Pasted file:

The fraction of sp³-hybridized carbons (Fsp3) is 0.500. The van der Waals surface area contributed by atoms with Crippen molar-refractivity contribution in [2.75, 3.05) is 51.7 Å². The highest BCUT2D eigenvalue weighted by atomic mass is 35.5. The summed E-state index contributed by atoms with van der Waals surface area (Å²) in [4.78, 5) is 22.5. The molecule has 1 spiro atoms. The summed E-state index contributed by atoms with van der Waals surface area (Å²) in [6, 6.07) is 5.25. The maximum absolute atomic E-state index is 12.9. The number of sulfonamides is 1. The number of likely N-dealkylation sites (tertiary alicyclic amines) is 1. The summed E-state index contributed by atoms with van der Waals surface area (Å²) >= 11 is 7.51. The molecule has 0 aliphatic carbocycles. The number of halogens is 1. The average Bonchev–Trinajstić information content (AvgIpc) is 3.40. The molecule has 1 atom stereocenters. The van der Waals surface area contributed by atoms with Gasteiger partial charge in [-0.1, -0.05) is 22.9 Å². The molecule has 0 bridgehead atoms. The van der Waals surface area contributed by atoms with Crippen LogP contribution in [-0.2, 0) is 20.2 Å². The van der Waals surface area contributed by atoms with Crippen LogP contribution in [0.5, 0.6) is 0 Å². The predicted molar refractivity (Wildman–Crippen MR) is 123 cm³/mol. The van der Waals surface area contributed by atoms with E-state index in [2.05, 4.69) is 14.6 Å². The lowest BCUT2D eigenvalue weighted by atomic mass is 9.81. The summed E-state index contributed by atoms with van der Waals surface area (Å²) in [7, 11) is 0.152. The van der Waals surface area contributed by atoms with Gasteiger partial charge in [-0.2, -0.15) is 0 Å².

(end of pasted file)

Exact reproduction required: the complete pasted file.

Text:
The fraction of sp³-hybridized carbons (Fsp3) is 0.500. The van der Waals surface area contributed by atoms with Crippen molar-refractivity contribution in [2.75, 3.05) is 51.7 Å². The highest BCUT2D eigenvalue weighted by atomic mass is 35.5. The summed E-state index contributed by atoms with van der Waals surface area (Å²) in [4.78, 5) is 22.5. The molecule has 1 spiro atoms. The summed E-state index contributed by atoms with van der Waals surface area (Å²) in [6, 6.07) is 5.25. The maximum absolute atomic E-state index is 12.9. The number of sulfonamides is 1. The number of likely N-dealkylation sites (tertiary alicyclic amines) is 1. The summed E-state index contributed by atoms with van der Waals surface area (Å²) >= 11 is 7.51. The molecule has 0 aliphatic carbocycles. The number of halogens is 1. The average Bonchev–Trinajstić information content (AvgIpc) is 3.40. The molecule has 1 atom stereocenters. The van der Waals surface area contributed by atoms with Gasteiger partial charge in [-0.1, -0.05) is 22.9 Å². The molecule has 0 bridgehead atoms. The van der Waals surface area contributed by atoms with Crippen LogP contribution in [-0.2, 0) is 20.2 Å². The van der Waals surface area contributed by atoms with Crippen LogP contribution in [0.5, 0.6) is 0 Å². The predicted molar refractivity (Wildman–Crippen MR) is 123 cm³/mol. The van der Waals surface area contributed by atoms with E-state index in [2.05, 4.69) is 14.6 Å². The lowest BCUT2D eigenvalue weighted by atomic mass is 9.81. The summed E-state index contributed by atoms with van der Waals surface area (Å²) in [7, 11) is 0.152. The van der Waals surface area contributed by atoms with Gasteiger partial charge in [-0.2, -0.15) is 0 Å².